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Effects of reprocessing of oxobiodegradable and non-degradable polyethylene on the durability of recycled materials

Jakubowicz, Ignacy, Enebro, Jonas
Polymer degradation and stability 2012 v.97 no.3 pp. 316-321
additives, durability, free radicals, microorganisms, mixing, molecular weight, monitoring, oxidation, plastics, polyethylene, recycled materials, recycling, streams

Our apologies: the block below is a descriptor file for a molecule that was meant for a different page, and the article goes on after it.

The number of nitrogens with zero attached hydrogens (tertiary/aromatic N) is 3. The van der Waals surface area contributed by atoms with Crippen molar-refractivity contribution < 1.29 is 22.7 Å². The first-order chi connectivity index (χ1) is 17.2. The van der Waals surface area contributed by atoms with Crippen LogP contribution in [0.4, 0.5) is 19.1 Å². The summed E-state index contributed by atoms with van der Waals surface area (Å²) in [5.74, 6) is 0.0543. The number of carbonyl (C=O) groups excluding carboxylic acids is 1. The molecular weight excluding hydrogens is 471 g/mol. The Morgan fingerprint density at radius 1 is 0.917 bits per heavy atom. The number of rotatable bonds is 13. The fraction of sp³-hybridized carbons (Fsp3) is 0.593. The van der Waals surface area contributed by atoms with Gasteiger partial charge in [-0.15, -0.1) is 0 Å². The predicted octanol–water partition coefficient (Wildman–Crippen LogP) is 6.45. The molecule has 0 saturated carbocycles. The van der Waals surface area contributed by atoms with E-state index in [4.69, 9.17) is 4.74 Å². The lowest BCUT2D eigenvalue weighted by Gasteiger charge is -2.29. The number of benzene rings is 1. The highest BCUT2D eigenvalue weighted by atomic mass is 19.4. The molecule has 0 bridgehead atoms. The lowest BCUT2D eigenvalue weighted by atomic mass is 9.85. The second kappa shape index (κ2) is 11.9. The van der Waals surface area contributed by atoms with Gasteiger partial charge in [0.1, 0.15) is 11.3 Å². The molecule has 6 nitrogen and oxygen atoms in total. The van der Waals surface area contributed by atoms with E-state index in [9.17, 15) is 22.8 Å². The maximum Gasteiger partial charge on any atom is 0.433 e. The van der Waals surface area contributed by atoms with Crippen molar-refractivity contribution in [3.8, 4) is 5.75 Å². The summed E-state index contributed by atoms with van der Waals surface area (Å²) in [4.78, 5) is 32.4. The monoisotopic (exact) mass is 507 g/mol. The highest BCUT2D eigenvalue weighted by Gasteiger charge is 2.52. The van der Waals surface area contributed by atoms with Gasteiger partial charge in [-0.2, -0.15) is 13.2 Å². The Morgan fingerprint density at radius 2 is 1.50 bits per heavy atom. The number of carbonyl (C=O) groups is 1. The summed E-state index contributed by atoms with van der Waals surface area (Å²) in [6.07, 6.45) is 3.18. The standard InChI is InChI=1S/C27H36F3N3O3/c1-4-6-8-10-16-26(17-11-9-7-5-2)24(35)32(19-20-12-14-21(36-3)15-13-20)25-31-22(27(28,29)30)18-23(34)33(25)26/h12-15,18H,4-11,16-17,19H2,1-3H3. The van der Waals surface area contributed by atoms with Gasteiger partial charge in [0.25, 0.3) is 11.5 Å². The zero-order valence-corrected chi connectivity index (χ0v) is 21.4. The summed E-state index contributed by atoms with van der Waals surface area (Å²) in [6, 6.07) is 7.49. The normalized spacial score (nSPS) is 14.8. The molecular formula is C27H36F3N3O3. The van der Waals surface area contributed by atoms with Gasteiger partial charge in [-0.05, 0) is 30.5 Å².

The use of plastics is steadily increasing in our daily lives, and plastics are the fastest-growing component of the waste stream. Although the efficiency of plastic recycling is increasing, plastics are often seen as a permanent environmental problem because of littering. The introduction of oxobiodegradable polyolefins (OBDs), containing prodegradant additives, is considered to be a way to reduce this problem by enabling the fast degradation of plastics in the environment. The prodegradant additives form radicals that attack the polymer chains, causing chain scissions and generation of low molecular mass oxidation products that can be consumed by microorganisms. There is, however, a concern that the prodegradant additives will present a problem if OBD materials end up in the conventional plastic recycling streams. The present study therefore highlights the impact of mixing OBD materials with conventional polyolefins to evaluate the impact on the remaining service life of the recyclates. The study included the use of two different OBDs, mixed in different proportions (10% and 20%) in a conventional polyethylene. The remaining service life of the mixtures was evaluated by monitoring the reduction in tensile strain after exposure to thermo-oxidative degradation at 70 °C, compared with a pure polyethylene. The impact of stabilizer content in the mixtures was also evaluated together with the effect of mixing partially degraded OBDs into the recyclate. The results show that the incorporation of minor fractions of OBD materials in the existing recycling streams will not create a severe effect on the service life of the recyclates as long as the polymer mixture possesses a reasonable degree of stabilization.